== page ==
Australians support universal health care, so why not a universal basic income?

In Australia, the idea of a universal basic income has floated in and out of our political arena for years, but remains only that, an idea.

 

Job Seekers Search For Employment At Job Fair Held In Denver, December 2009 (Photo by John Moore/Getty Images)

In Australia, the idea of a universal basic income has floated in and out of our political arena for years, but remains only that, an idea.

Keep reading Show less
Politics & Current Affairs

Hey Bill Nye! Will We All Lose Our Jobs to Robots?

Job automation will need to strike a delicate balance — we want enough to make our lives more comfortable, but no more than that.\r\n

There are two schools of thought about job automation: one rejects the idea as robots "stealing" human jobs, while the other cannot wait to put its feet up and tuck into some Proust — finally, free time for all those 3,000-page beasts of literature! The reality, as usual, is somewhere in between. An increasing number of professions will become automated, but Bill Nye believes there will always be a place for human ingenuity. We started building complex machines centuries ago because there are things we would rather be doing — like building new machines, refining mathematics, continuing our education, or exploring the universe. There are some jobs it would be better for robots to have: industrial welding, driving trains, packing warehouse orders, admin — why not make our lives less strenuous? "We want to automate the world to the extent that is comfortable, but no more," Nye says. Job automation is scary in the way that large-scale change usually is, but Nye thinks it will be a positive inflection point for humanity, enriching our existence with more debate, art, invention, sport, and discovery. Bill Nye's most recent book is Unstoppable: Harnessing Science to Change the World.

Keep reading Show less
Technology & Innovation

The Philosophical Arguments For a Shorter Work Week

What did Nikola Tesla or Bertrand Russell think of fewer working hours? Can a good life only come from work — and if so how much of it, and what kind?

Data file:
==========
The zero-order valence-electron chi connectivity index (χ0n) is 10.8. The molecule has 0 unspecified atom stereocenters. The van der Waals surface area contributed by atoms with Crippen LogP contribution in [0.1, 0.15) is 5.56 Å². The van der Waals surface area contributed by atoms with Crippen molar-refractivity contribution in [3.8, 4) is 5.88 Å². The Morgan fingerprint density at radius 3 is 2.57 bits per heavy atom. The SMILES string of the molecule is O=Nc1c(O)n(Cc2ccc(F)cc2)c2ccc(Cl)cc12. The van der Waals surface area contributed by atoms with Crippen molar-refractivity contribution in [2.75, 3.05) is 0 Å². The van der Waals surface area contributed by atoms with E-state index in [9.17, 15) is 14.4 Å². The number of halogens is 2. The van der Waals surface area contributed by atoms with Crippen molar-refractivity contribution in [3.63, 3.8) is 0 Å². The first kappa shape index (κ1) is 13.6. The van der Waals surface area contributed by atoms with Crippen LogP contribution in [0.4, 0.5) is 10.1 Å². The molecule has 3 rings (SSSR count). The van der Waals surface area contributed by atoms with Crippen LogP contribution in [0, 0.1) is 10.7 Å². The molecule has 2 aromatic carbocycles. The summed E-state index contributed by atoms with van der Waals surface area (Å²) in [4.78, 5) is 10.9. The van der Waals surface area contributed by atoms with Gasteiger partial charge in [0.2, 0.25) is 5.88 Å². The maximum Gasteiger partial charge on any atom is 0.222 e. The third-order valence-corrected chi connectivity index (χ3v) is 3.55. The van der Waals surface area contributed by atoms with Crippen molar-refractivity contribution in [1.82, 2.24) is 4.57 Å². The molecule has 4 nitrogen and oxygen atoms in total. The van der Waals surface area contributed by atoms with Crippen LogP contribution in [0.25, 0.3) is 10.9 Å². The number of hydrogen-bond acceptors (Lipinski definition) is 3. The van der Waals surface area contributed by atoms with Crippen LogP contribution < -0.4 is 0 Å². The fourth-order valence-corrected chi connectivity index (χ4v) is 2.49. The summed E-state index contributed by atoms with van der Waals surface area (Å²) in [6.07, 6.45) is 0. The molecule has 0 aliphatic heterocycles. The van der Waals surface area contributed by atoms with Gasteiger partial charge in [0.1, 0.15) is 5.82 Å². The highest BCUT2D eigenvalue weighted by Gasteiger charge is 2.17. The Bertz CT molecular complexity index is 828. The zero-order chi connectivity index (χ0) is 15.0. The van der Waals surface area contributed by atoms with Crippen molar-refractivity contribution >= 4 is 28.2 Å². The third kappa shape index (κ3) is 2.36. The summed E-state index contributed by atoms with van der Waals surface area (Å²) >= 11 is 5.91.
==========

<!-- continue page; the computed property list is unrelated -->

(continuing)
Nikola Tesla

Keep reading Show less
Politics & Current Affairs

47% of jobs will vanish in the next 25 years, say Oxford University researchers

“No government is prepared,” The Economist reports. 

 

British Musicians. Ms. Dynamite. Getty Images.

The Trump campaign ran on bringing jobs back to American shores, although mechanization has been the biggest reason for manufacturing jobs' disappearance. Similar losses have led to populist movements in several other countries. But instead of a pro-job growth future, economists across the board predict further losses as AI, robotics, and other technologies continue to be ushered in. What is up for debate is how quickly this is likely to occur.

Keep reading Show less
Technology & Innovation

The Idea of Universal Basic Income Goes Back to the 16th Century

People like Thomas More, Abraham Lincoln, Franklin Roosevelt, and Bertrand Russell have already had many of the arguments we're having about basic income today.

 

Dr. Elise Klein wants to point out the conversations we’re having around Universal Basic Income (UBI) aren’t new. Great leaders and thinkers Thomas Paine, Abraham Lincoln, Franklin Roosevelt, and Tony Atkinson have already had many of the arguments surrounding UBI, today. Its history bears repeating.


The city of Cincinnati is trying to come up with ways to combat the problem of panhandling, which keeps people from going downtown. (Photo by Mike Simons/Getty Images)

Keep reading Show less
Surprising Science